The Deep Six: Nearly Plausible Reasons Why Kentucky Won’t Win

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Originally posted on Dubsism:

kentucky basketball

Yes, you read that headline correctly. We all know that Kentucky is a prohibitive favorite to win this year’s episode of March Madness, but in my world “prohibitive” does not mean “lock.”  I know the first weekend of this tournament will feature a Wildcat team that could conceivably finish in the play-offs of the NBA’s Eastern conference (before you guffaw at that, consider that only means being better than Indiana or the MASH unit known as Miami) matched against teams whose players by this time next year will be engineers or accountants, but there’s four games past that in which the Wildcats will assuredly face stiffer competition than they faced in their conference schedule.

That’s why in these last minutes of bracket-filling mania, I thought it might be wise to consider to entirely possible reasons why Kentucky may not be the team cutting down the nets in Indianapolis…

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10 Questions with Mike Wilbur of Moon Hooch


By Ryan Meehan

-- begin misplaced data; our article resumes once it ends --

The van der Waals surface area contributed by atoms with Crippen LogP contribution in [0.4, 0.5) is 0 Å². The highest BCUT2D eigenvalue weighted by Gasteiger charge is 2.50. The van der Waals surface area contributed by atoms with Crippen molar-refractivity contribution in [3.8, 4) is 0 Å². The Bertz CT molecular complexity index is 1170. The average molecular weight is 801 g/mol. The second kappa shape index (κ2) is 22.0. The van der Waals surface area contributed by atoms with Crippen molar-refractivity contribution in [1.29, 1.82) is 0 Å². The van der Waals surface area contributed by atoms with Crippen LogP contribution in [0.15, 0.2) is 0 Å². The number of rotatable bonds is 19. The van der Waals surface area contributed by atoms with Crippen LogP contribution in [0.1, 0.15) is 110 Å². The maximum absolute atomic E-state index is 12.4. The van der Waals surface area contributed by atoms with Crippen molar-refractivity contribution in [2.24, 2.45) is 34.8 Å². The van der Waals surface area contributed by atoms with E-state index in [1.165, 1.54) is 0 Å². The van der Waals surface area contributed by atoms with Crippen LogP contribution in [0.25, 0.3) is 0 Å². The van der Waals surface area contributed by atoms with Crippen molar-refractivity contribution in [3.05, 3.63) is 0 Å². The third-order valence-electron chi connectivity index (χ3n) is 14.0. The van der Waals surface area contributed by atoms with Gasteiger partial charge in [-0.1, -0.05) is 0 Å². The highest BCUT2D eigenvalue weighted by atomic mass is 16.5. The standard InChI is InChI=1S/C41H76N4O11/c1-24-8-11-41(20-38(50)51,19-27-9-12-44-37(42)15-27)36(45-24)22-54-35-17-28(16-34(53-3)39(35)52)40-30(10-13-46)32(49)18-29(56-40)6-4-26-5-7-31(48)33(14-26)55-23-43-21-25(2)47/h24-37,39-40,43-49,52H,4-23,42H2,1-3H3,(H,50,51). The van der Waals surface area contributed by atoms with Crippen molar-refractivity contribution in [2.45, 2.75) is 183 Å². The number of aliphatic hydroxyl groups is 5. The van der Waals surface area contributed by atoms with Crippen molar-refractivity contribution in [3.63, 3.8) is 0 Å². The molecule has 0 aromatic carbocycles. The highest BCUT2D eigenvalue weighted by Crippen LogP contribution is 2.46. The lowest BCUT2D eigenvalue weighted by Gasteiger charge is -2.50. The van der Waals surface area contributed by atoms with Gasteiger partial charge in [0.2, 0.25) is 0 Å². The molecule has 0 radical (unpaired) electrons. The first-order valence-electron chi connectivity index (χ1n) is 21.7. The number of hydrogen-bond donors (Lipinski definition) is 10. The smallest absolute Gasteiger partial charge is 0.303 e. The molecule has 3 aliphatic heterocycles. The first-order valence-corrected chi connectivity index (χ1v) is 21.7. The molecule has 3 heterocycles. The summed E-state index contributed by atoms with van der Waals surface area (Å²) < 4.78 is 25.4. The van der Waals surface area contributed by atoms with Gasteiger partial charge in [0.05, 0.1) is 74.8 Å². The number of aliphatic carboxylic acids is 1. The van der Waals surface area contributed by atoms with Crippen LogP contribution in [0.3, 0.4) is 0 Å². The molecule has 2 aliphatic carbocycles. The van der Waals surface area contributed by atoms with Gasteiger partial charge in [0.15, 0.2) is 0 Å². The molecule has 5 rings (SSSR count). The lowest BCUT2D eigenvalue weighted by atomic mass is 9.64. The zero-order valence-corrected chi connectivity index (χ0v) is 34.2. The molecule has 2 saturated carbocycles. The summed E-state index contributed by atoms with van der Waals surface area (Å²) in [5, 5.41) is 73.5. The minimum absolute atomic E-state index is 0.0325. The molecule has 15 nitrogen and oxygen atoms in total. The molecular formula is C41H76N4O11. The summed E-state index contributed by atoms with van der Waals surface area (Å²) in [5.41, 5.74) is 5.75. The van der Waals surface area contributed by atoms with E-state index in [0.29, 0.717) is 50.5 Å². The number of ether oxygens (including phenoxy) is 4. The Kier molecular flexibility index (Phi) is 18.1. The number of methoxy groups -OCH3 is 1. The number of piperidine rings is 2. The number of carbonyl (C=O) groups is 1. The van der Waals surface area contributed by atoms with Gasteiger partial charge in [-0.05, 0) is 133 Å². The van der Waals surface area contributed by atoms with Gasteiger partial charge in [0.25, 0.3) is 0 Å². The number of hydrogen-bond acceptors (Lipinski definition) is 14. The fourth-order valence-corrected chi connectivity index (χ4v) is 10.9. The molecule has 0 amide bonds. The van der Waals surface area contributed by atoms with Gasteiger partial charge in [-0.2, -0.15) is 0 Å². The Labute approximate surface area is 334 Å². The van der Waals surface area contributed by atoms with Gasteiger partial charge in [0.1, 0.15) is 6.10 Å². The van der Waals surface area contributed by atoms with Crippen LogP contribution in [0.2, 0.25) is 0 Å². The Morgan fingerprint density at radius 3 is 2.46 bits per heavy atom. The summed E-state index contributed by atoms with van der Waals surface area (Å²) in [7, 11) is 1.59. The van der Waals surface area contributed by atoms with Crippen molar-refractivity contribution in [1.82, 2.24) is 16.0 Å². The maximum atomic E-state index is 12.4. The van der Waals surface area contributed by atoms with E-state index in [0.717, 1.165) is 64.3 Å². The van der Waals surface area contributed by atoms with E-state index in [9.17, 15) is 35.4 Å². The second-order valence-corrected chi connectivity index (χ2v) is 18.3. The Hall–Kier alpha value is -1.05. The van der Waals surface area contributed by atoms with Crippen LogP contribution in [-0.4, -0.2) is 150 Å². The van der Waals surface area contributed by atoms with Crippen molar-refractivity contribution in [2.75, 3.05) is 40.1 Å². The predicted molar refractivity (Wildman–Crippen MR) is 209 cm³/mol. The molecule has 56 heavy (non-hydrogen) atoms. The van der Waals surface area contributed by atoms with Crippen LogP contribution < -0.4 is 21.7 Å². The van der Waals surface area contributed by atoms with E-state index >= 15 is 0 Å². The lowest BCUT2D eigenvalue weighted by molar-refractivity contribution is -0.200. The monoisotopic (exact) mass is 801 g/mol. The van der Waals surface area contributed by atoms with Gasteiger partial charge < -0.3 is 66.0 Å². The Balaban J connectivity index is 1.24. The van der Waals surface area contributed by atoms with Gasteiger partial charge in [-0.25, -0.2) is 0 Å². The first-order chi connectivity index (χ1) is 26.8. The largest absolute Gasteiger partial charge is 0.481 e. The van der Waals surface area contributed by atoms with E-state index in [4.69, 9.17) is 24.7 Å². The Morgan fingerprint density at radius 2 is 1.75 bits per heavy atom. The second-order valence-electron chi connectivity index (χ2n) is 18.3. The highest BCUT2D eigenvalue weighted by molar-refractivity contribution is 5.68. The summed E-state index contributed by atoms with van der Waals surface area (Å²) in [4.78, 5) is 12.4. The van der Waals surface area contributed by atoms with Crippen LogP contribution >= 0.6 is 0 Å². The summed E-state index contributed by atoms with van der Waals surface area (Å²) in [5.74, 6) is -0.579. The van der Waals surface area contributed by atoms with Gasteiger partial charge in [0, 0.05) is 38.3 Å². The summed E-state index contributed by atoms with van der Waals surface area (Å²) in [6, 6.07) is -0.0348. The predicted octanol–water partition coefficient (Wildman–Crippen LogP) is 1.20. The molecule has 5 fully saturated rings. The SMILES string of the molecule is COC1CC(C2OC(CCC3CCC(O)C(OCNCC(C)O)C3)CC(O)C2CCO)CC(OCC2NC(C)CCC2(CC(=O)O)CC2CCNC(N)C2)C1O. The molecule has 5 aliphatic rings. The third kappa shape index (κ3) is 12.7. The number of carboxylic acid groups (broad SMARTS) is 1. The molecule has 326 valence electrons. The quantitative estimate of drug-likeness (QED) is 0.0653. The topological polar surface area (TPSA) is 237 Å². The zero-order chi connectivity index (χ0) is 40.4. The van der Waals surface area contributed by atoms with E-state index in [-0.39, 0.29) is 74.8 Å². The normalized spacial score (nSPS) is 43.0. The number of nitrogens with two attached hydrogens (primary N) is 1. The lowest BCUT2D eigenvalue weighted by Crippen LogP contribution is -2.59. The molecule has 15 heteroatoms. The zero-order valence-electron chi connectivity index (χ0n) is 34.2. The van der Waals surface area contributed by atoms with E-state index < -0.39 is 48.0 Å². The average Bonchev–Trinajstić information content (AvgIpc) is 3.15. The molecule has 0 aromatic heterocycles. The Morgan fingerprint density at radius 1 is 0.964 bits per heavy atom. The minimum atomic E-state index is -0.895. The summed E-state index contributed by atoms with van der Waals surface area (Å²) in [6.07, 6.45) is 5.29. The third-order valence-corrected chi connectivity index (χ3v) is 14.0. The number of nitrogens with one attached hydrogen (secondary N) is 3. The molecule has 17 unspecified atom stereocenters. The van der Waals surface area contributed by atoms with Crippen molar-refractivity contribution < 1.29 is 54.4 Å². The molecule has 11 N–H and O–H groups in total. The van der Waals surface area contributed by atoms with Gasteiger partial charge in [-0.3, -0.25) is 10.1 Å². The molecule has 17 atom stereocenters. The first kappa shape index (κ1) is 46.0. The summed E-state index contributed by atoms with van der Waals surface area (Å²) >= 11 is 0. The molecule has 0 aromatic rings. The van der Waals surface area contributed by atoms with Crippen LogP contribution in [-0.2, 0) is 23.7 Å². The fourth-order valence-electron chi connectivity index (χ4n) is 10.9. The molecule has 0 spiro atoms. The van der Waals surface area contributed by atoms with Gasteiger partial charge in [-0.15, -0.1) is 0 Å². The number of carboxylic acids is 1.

Moon Hooch captured the imaginations of thousands with its infamous stints busking on subway platforms and elsewhere in New York City:  Two sax players and a drummer whipping up furious, impromptu raves.  This happened with such regularity at the Bedford Avenue station in Williamsburg, Brooklyn, that the band was banned from playing there by the NYPD.  The trio’s subsequent tours with They Might be Giants, Louts, and Galactic as well as on their own have only broadened the band’s appeal.  Hornblow Recordings and Palmetto Records released Moon Hooch’s second album “This is Cave Music” back in September of 2014.  The title refers to the term Moon Hooch coined to describe their unique sound:  Like house music, but more primitive and jagged and raw.  Horn players Mike Wilbur and Wenzl McGowen do this by utilizing tonguing methods or adding objects – cardboard or PVC tubes, traffic cones, whatever’s handy – to the bells of their horns to alter their sound.  Not to be outdone, drummer James Muschler gets swelling, shimmering sounds from his cymbals, and covers the head of his snare with a stack of splash cymbals to emulate the sound of a Roland TR-808 drum machine’s clap.  Wilbur was raised in Massachusetts, and Muschler in Ohio; McGowen grew up in different European countries.  The three met while they were students at The New School for Jazz and Contemporary Music in New York City, and they found in each other a common work ethic and holistic philosophy.  While their self-titled first album, which cracked the top 10 of Billboard’s Jazz Albums chart approximated the band’s acoustic approach to dance music, “This is Cave Music” takes their cave music hybrid further into electronic and pop music realms with synthesizers, post-production work, and even singing added to the mix. The source material was, like the first album, mostly recorded at the Bunker Studio in Brooklyn by Jacob Bergson, with McGowen on contrabass clarinet and baritone saxophone, Wilbur on tenor saxophone and vocals, and Muschler anchoring things on percussion.  Everyone was involved in the digital additions.  “We spent a lot of time on tour producing the set, running all of the live sound through Ableton software, and manipulating the studio sound on our computer while in the car,” Wilbur explains.  “we could just pass the computer around and work on it for hours.”  The album opens up with the old school “No. 6″ where Wilbur wails on digitally modified tenor saxophone as McGowen anchors the low end with contrabass clarinet, providing those shifting acid house bass sounds.   Things turn to straight up new wave on “Mountain Song” with Wilbur’s dreamy vocals alongside icy synthesizers and machine like drumbeats with contrabass clarinet filling the backdrop.  Celebrating the band’s love of bands such as Depeche Mode, “Rainy Day” is a classic synth-pop love song where Wilbur actually recorded his vocals in the van after a gig in North Carolina while on tour with Mike Doughty.  The circular sounding “St. Louis” is the final of three synth-pop road tunes written by the horn players.  (The tour stop that gave the song its name was also memorable because Muschler cut his hand wide open while making dinner backstage.  The drummer played that show in St. Louis and many that followed with one hand.)  This is the band at its most anthemic with Wilbur on vocals and sax, McGowen on contrabass clarinet and a now-healed Muschler on drums.  “5-Sax Piece” uses multiple sax overdubs from Wilbur to create a polytonal, synthesizer-like backdrop, while elsewhere, McGowen’s Electronic Wind Instrument (EWI) synthesizer can be heard at various times, most notably on the track that bears its name.  Listening to this music, it’s easy to become emotionally invested.  It may not always prompt you to strip off your clothes, but the emotional impact on both the musicians and their fans is visceral and undeniable.  We are tuned up and ready to have saxophonist Mike Wilbur of Moon Hooch as our guest today in 10 questions.   Continue reading